In Wisconsin the harvest is wrapping up, but a farmer’s job doesn’t stop when the crops come off. Milking, feeding and caring for animals is a constant, regardless of the season. This also means manure to manage and store.
Nutrient cycle, interrupted
During the spring and fall, when farmers spread manure on thawed ground, they kickstart an important nutrient cycle that makes phosphorus and nitrogen available to feed local corn and soy crops. In the winter, however, as ground freezes, this cycle is interrupted. Because the soil is frozen, a winter rain or a sunny day could easily carry phosphorus and nitrogen into nearby streams. This means farmers shift from manure spreading to manure storage.
The Dane County Land Conservation Division (LCD) assists producers throughout the winter and regulates the spreading of pumpable liquid manure on frozen ground to ensure the health of our lakes, streams and waterways. They work with producers to develop spreading restriction maps that designate where the manure can and cannot be spread and educate farmers on spreading options that align with the farmer’s needs. As part of this process, farmers are required to obtain one or more manure management permits.
Manure Management Permits
In order to regulate the construction and maintenance of manure storage facilities and liquid manure application, Dane County requires farmers to obtain two permits. Applications for permits are reviewed to make sure they meet all requirements.
Each application for a Manure Storage Facility Permit must include:
- Management assessment
- Site assessment
- Facility design, construction plan and maintenance plan
- Nutrient management plan
- Description of all land that manure is applied to
In order to spread liquid manure in the winter, the landowner has to implement at least one of the following conservation practices:
- Install a grass buffer strip along a stream, drainage ditch or lake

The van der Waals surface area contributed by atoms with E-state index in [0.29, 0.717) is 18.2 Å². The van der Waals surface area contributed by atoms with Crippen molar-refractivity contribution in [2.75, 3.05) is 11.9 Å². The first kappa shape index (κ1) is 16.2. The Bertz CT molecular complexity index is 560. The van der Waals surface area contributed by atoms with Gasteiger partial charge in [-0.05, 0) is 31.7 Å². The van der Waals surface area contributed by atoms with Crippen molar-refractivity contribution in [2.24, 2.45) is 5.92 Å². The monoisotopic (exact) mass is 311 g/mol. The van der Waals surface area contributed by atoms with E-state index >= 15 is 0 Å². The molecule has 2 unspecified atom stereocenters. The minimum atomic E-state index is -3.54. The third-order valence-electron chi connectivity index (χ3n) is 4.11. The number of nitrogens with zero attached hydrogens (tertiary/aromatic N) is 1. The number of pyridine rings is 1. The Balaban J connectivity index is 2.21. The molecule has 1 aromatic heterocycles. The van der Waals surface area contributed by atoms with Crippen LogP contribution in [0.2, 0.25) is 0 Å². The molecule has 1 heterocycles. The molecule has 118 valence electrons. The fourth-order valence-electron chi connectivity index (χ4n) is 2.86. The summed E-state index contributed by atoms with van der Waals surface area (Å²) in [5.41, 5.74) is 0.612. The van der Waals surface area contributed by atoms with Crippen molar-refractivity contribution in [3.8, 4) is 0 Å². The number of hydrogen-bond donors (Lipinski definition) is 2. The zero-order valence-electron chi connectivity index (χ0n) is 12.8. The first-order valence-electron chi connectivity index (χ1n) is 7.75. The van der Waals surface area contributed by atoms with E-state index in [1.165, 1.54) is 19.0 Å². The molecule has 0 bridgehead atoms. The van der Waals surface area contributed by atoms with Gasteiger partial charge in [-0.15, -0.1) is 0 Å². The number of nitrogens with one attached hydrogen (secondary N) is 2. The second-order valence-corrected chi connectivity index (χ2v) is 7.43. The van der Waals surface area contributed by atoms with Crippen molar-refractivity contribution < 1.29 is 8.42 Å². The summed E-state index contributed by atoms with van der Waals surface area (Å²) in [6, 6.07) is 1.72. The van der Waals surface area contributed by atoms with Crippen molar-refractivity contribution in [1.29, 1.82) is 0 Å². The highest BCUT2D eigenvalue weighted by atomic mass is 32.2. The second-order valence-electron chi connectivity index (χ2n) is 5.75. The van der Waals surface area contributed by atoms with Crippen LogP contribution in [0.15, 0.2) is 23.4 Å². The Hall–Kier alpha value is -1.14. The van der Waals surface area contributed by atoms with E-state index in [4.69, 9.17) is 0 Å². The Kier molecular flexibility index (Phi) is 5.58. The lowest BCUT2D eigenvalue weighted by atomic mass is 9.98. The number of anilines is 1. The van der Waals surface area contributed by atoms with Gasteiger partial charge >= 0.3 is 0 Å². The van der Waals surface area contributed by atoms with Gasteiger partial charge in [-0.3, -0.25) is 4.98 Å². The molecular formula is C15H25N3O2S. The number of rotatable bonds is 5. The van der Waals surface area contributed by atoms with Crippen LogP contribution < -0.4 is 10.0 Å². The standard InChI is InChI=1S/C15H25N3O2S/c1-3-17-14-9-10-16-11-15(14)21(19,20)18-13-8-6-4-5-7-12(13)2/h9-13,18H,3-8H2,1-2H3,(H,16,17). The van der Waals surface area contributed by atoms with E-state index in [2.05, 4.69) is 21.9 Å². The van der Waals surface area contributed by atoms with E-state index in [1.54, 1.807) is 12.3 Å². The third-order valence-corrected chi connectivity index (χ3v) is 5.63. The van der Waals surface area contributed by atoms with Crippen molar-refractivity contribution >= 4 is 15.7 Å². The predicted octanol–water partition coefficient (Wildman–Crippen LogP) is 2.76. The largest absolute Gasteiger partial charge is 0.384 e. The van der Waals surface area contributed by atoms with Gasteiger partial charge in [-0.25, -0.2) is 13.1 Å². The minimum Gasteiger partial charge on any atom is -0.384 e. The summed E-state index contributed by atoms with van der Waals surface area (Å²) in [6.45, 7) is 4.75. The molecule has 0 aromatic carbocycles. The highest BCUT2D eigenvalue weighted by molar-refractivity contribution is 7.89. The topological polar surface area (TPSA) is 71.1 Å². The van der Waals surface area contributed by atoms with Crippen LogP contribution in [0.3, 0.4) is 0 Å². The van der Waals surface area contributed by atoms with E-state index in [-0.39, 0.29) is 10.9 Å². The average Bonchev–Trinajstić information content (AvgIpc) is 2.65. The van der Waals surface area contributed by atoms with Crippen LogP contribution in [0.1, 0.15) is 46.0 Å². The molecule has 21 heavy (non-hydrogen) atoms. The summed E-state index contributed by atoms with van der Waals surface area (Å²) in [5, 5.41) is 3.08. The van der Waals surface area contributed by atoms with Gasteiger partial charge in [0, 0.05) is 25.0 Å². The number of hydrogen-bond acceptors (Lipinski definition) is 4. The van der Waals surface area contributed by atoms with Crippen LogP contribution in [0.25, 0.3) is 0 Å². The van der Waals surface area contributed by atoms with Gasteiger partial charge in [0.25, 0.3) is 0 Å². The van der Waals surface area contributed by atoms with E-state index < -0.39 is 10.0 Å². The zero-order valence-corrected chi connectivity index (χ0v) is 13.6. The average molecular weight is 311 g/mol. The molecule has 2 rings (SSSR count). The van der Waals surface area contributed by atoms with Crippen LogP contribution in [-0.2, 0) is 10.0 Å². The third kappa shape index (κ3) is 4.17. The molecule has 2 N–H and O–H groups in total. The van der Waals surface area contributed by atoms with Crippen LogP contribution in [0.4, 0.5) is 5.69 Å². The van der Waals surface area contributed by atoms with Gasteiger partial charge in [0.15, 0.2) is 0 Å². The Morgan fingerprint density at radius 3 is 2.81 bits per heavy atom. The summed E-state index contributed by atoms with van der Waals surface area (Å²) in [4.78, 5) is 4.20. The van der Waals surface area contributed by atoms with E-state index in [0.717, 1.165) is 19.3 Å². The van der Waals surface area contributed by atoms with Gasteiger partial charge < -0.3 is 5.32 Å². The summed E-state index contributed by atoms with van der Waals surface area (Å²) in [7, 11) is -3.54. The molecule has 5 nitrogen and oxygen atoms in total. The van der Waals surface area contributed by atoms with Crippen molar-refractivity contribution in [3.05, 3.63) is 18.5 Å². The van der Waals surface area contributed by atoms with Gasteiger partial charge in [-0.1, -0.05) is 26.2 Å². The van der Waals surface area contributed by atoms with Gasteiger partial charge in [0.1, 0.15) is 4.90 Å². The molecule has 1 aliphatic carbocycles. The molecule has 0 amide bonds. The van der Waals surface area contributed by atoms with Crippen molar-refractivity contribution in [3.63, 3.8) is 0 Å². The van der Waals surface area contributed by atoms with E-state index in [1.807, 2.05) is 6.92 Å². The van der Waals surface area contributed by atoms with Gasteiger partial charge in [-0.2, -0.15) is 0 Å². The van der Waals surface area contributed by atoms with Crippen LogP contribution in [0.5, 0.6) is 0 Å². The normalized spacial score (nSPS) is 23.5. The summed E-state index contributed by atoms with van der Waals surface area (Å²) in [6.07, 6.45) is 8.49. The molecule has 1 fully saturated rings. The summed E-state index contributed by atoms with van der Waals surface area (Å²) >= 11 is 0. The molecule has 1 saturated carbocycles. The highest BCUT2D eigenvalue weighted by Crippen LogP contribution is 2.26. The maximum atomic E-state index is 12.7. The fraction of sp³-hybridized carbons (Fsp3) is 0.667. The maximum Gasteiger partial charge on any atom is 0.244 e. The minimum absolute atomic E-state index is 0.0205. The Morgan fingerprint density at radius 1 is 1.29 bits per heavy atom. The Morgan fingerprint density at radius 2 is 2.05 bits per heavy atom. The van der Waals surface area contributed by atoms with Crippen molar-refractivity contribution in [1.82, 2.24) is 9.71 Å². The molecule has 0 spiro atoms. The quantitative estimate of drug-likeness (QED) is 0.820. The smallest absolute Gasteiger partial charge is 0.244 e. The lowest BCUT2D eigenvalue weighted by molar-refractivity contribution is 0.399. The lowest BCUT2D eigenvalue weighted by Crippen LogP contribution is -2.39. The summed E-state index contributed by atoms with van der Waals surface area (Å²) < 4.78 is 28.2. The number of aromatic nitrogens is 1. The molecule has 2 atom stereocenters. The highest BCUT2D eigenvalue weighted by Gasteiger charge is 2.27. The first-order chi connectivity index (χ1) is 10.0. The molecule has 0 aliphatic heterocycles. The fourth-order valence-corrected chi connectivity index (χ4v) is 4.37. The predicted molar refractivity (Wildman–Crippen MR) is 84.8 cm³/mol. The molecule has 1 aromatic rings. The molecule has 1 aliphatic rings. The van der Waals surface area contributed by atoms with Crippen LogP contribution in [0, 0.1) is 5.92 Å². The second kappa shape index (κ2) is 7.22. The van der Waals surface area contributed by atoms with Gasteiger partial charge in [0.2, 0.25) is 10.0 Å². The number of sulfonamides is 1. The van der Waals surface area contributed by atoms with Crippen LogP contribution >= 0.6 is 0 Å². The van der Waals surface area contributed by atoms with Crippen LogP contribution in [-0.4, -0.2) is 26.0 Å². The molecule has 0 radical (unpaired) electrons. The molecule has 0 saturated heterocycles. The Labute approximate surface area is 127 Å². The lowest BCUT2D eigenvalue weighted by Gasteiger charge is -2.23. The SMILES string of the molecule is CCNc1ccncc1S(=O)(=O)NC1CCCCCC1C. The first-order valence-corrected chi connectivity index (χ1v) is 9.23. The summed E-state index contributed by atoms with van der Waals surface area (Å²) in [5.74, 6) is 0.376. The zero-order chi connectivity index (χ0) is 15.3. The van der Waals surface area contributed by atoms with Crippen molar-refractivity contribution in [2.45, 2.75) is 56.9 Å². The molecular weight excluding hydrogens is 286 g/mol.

- Install a grass buffer strip in a field
- Install a contour strip
- Employ contour farming practices and leave all residues on the surface
- Employ no-till farming practices
- Create and maintain terraces
- Chisel plow prior to ground freeze
The Dane County Board of Supervisors requires farmers to avoid spreading during risky conditions, like wet or melting snow or sheeted ice. They also require farmers to avoid spreading on risky areas; for example, spreading on land with more than a 12% grade is prohibited.
In the winter, farmers must heed these requirements while also balancing other considerations to keep their farm up and running. They must consider: When will I have the land and labor available to spread? Will I run out of space to store manure before the ground thaws? If I run out of space, how much will it cost to find alternative manure storage?
Considerations like these complicate the puzzle of winter manure management in the Yahara watershed. Clean Lakes Alliance is working with Dane County and partners like Yahara Pride Farms to build our community’s capacity to manage manure, including tools and techniques like community digesters and windrow manure composting.
Winter manure management: Quick stats
In 2015, LCD staff helped 1,122 landowners implement conservation practices like nutrient management plans and buffer strips. Winter manure spreading permits are good for three years: for 2016, Dane County has 90 active permits on file, compared to 87 in 2015 and 111 in 2014. Manure storage permits are issued once for new or significantly altered structures: 9 permits have been issued for 2016 compared to 9 in 2015 and 11 in 2014.
How you can help
- Learn more about conservation practices used to protect water quality in Dane County
- Sign up for the Clean Lakes Alliance newsletter, where we present topics in agriculture each month
- Donate to Conserve an Acre, which directly supports the implementation of conservation practices on agricultural land
Mikayla Simonson is a native Badger from Taylor, Wisconsin. She studies Life Sciences Communication with a certificate in Business Management for Agricultural & Life Sciences at the University of Wisconsin-Madison and will be graduating in December 2016. As Clean Lakes Alliance’s Marketing and Design Intern, Mikayla assists in day-to- day activities, composes Forward Farmer articles and promotes the work of Clean Lakes Alliance. In her free time, Mikayla enjoys hiking at various State Parks, kayaking and running.